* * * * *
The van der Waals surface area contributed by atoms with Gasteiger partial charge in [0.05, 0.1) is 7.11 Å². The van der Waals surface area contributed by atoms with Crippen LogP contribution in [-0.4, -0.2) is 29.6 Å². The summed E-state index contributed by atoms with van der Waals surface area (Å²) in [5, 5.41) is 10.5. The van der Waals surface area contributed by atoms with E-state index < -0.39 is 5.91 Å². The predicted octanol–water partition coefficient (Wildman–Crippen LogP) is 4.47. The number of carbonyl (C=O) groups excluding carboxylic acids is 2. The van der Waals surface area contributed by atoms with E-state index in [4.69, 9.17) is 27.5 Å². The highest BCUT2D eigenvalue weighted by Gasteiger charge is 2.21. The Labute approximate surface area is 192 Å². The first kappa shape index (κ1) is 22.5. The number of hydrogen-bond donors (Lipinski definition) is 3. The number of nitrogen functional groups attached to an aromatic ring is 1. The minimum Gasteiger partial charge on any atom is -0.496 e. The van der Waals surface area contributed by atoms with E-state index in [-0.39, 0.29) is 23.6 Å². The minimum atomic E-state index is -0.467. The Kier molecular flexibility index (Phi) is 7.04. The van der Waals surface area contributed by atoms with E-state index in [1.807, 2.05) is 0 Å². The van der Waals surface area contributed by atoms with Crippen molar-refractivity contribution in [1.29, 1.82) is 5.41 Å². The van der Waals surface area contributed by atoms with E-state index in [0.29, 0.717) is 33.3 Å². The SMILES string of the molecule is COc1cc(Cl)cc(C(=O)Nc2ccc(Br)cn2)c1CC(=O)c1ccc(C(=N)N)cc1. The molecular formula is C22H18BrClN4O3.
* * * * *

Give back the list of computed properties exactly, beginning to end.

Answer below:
The van der Waals surface area contributed by atoms with Gasteiger partial charge in [0.05, 0.1) is 7.11 Å². The van der Waals surface area contributed by atoms with Crippen LogP contribution in [-0.4, -0.2) is 29.6 Å². The summed E-state index contributed by atoms with van der Waals surface area (Å²) in [5, 5.41) is 10.5. The van der Waals surface area contributed by atoms with E-state index < -0.39 is 5.91 Å². The predicted octanol–water partition coefficient (Wildman–Crippen LogP) is 4.47. The number of carbonyl (C=O) groups excluding carboxylic acids is 2. The van der Waals surface area contributed by atoms with E-state index in [4.69, 9.17) is 27.5 Å². The highest BCUT2D eigenvalue weighted by Gasteiger charge is 2.21. The Labute approximate surface area is 192 Å². The first kappa shape index (κ1) is 22.5. The number of hydrogen-bond donors (Lipinski definition) is 3. The number of nitrogen functional groups attached to an aromatic ring is 1. The minimum Gasteiger partial charge on any atom is -0.496 e. The van der Waals surface area contributed by atoms with E-state index in [-0.39, 0.29) is 23.6 Å². The minimum atomic E-state index is -0.467. The Kier molecular flexibility index (Phi) is 7.04. The van der Waals surface area contributed by atoms with E-state index in [1.807, 2.05) is 0 Å². The van der Waals surface area contributed by atoms with Crippen molar-refractivity contribution in [1.29, 1.82) is 5.41 Å². The van der Waals surface area contributed by atoms with E-state index in [0.29, 0.717) is 33.3 Å². The SMILES string of the molecule is COc1cc(Cl)cc(C(=O)Nc2ccc(Br)cn2)c1CC(=O)c1ccc(C(=N)N)cc1. The molecular formula is C22H18BrClN4O3.